This entry was posted in Activism, Autonomy, Bigotry, Bullying, Feminism, Misogyny, Rape Culture, Sexism, Social Justice, Trigger Warning and tagged , , , , , , , . Bookmark the permalink.

4 Responses to Elliot Rodger, Misogyny, Entitlement, and Why #YesAllWomen Matters

  1. Nate,
    I’ve read so many of your comments at FtB for years. I think we share many of the same views on a wide variety of subjects. We are *definitely* in agreement on this post. like 1000% agreement. I can’t find anything in this post that I don’t wholeheartedly agree with. I ‘liked’ it on FB too.
    The part that really got me, even though I knew, I *knew* what you were going to say:
    “After class, literally every single woman sitting at my table, as well as a few others in the class, told me about their experience with harassment, assault, and rape.”
    I nearly cried. It burns me up. I’m almost in tears right now. In part because of sorrow, but moreso because when I get angry enough I cry. And I get angry at misogyny. I hate that women have to deal with this shit day in and day out. I hate that women speak up about sexism and get rape threats and death threats. I hate that there’s so much damn sexual objectification in the world. I hate that they deal with microaggressions every day. I think about this shit in public, at work…everywhere. I’ve looked around in a crowded restaurant and counted the women, just like you did in class, and was dismayed to think that many of them had likely been the victim of sexual assault. I’ve been in a grocery store and walked by women without saying a word or even looking at them, all while realizing that some asshole at some point probably whistled at them, or commented on their appearance.
    I’ve done some consciousness raising. I’ve talked to people I work with. I’ve introduced people to the concept of Rape Culture. I’ve discussed sexual harassment. I’ve believed and supported women who were sexually harassed. I’ve shut my mouth and listened when women were talking. I’ve talked about consent. I’ve told people that if you were intoxicated, you couldn’t consent to sex. I’ve told people joking about rape isn’t cool. I do little things like saying “women and men”, rather than “men and women” when talking about people.
    I don’t say any of that to brag. Just the opposite actually.
    I say all that bc I wish I could do more. I wish women didn’t have to put up with so many entitled, misogynist men. I wish that every woman on the planet could live their lives free of this shit and I wish I could help out and do more. I wish more men would speak up, bc unfortunately, when women speak up about this shit, they get rape and death threats.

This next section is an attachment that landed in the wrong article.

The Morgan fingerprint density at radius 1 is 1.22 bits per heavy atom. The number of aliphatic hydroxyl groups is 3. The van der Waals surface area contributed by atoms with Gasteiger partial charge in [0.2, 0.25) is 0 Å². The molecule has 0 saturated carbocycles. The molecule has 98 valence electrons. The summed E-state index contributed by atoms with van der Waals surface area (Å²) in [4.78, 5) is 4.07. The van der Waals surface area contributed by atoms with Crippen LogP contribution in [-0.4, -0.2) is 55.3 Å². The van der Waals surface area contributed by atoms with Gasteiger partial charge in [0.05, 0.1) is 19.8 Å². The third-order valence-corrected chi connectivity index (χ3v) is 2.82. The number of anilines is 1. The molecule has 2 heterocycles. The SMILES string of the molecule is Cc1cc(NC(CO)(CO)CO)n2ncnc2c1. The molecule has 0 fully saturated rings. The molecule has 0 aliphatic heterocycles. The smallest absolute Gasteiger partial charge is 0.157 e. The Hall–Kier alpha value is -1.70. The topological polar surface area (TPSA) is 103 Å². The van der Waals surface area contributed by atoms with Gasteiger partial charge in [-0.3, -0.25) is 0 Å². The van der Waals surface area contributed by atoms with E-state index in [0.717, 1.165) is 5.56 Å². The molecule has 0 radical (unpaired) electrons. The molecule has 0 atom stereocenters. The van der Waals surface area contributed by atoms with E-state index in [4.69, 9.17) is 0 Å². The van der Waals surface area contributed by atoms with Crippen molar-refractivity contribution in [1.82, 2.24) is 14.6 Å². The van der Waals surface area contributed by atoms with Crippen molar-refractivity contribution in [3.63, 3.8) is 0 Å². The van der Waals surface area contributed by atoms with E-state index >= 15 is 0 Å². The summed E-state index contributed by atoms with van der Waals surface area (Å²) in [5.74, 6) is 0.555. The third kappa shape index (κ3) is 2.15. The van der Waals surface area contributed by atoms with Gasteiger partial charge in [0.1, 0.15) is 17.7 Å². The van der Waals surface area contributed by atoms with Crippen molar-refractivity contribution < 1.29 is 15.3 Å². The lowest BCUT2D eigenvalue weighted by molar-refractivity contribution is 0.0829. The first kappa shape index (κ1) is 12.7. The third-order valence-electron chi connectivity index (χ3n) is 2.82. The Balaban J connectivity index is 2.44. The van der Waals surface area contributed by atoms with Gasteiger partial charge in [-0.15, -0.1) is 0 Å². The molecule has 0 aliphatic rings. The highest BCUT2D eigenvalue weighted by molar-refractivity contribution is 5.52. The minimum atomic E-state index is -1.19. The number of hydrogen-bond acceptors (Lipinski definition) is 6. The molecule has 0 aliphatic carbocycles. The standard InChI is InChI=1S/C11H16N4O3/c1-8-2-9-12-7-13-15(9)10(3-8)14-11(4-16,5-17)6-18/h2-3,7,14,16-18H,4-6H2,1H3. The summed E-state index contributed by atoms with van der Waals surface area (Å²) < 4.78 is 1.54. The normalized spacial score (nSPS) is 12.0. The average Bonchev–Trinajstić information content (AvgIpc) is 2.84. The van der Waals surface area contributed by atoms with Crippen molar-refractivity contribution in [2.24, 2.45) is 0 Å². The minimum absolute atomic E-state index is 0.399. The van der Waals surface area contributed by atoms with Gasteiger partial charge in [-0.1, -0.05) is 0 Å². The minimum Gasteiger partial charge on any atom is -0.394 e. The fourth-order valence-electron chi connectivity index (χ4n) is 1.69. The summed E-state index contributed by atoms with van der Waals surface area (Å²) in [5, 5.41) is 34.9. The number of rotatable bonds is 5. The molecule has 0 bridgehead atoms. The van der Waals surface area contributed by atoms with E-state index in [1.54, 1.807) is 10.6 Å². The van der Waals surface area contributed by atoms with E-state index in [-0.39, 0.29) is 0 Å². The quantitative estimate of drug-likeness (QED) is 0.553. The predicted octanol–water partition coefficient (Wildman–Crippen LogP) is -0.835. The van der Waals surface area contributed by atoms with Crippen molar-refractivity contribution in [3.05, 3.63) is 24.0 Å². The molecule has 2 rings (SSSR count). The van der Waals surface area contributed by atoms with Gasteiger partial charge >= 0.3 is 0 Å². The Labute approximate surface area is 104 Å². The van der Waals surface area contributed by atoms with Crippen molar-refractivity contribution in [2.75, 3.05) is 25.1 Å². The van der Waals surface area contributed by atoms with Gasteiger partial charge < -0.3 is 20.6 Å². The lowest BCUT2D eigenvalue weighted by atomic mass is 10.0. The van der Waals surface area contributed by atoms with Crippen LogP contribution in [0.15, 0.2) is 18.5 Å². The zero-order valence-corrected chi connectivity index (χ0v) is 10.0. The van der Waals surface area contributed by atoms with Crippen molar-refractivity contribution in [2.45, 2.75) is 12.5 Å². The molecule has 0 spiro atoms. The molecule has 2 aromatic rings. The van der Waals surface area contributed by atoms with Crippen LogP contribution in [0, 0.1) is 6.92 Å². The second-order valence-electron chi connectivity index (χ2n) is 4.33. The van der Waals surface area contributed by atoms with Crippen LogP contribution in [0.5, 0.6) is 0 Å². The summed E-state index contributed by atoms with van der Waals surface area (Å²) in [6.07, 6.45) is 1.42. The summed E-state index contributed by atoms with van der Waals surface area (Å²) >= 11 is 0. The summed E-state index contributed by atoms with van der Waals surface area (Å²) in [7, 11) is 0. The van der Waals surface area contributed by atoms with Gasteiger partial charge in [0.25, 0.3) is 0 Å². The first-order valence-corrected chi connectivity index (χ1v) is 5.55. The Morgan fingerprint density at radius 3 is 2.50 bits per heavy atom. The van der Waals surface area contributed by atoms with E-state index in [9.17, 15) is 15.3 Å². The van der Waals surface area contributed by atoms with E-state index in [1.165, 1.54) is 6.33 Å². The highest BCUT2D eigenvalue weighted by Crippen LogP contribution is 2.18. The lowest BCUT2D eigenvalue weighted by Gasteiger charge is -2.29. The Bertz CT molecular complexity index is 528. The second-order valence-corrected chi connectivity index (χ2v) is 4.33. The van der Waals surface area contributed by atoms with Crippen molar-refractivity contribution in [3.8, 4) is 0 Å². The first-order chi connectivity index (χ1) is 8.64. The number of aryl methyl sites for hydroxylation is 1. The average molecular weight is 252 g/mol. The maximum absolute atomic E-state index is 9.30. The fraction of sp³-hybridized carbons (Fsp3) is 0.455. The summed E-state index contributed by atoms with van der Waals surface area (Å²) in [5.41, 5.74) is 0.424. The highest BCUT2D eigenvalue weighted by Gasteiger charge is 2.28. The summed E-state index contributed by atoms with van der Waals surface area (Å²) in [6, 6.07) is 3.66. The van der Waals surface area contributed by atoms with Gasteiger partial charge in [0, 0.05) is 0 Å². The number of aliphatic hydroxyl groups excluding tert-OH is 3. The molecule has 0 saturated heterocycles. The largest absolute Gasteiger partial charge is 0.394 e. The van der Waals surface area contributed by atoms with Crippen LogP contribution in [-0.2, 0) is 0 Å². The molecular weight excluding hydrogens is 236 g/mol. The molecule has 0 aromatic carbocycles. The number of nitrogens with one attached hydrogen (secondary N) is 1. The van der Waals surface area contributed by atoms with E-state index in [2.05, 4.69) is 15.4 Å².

Once upon a time I thought I didn’t have any sexist beliefs, bc y’know I’m gay, so obviously I don’t harbor any ill thoughts about women. No stereotypes in my head. Boy was I wrong. It took actually *listening* to women. It took educating myself. It too reading the links people provided. It took accepting that I’m a human being like everyone else, and that I held fucked up beliefs. It took me looking in the mirror and realizing that I held sexist beliefs about women. Getting over those took time and I’m sure there’s still some lingering.
    So like I said, I completely agree with you. This shit angers me. I know that bc of my privilege, I can go through my day and not have to worry about being sexually harassed. I don’t have to worry about walking to my car at night and worry about the guy 50 feet behind me and run through a risk assessment about him. I can go home at the end of the day and not have to give one thought to the microaggressions I dealt with that day, or the sexist email chain I was part of. That privilege is one reason I routinely comment on FB about sexism and misogyny. I could choose to live my life and not give one thought to the shit women go through. Women can’t go a day in their lives without sexism or misogyny of some sort. They can’t because of asshole men and how they treat them. I make it an effort to pay attention to this shit, because while I may not go through it, my heart goes out to women and dammit! They deserve to be treated like human beings.

  2. Harlon says:

    I am enjoying reading what you have to say. Great voice!

  3. Pingback: From Toxic Misogyny to Toxic Feminism | pundit from another planet

  4. Yukimi says:

    This post is awesome and you are great Nate.

    Paula G V aka Yukimi